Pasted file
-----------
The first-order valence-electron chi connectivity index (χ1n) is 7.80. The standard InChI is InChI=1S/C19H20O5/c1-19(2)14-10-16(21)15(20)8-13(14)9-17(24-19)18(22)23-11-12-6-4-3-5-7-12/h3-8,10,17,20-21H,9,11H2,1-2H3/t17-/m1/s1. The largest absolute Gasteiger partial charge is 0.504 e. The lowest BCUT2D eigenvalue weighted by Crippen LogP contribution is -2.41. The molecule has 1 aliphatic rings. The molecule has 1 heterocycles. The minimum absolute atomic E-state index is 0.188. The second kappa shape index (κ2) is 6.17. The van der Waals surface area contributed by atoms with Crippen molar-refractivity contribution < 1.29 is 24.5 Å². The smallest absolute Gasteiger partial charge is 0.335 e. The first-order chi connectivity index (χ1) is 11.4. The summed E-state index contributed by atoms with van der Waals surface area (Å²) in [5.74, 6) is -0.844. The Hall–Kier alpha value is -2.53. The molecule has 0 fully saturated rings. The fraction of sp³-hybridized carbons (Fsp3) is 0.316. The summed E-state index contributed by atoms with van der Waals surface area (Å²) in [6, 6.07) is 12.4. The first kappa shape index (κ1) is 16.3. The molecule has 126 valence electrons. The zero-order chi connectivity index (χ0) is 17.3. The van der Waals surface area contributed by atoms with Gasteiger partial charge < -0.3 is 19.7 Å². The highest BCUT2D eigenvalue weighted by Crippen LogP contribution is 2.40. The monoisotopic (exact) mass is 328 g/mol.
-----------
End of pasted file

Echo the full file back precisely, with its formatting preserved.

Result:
The first-order valence-electron chi connectivity index (χ1n) is 7.80. The standard InChI is InChI=1S/C19H20O5/c1-19(2)14-10-16(21)15(20)8-13(14)9-17(24-19)18(22)23-11-12-6-4-3-5-7-12/h3-8,10,17,20-21H,9,11H2,1-2H3/t17-/m1/s1. The largest absolute Gasteiger partial charge is 0.504 e. The lowest BCUT2D eigenvalue weighted by Crippen LogP contribution is -2.41. The molecule has 1 aliphatic rings. The molecule has 1 heterocycles. The minimum absolute atomic E-state index is 0.188. The second kappa shape index (κ2) is 6.17. The van der Waals surface area contributed by atoms with Crippen molar-refractivity contribution < 1.29 is 24.5 Å². The smallest absolute Gasteiger partial charge is 0.335 e. The first-order chi connectivity index (χ1) is 11.4. The summed E-state index contributed by atoms with van der Waals surface area (Å²) in [5.74, 6) is -0.844. The Hall–Kier alpha value is -2.53. The molecule has 0 fully saturated rings. The fraction of sp³-hybridized carbons (Fsp3) is 0.316. The summed E-state index contributed by atoms with van der Waals surface area (Å²) in [6, 6.07) is 12.4. The first kappa shape index (κ1) is 16.3. The molecule has 126 valence electrons. The zero-order chi connectivity index (χ0) is 17.3. The van der Waals surface area contributed by atoms with Gasteiger partial charge < -0.3 is 19.7 Å². The highest BCUT2D eigenvalue weighted by Crippen LogP contribution is 2.40. The monoisotopic (exact) mass is 328 g/mol.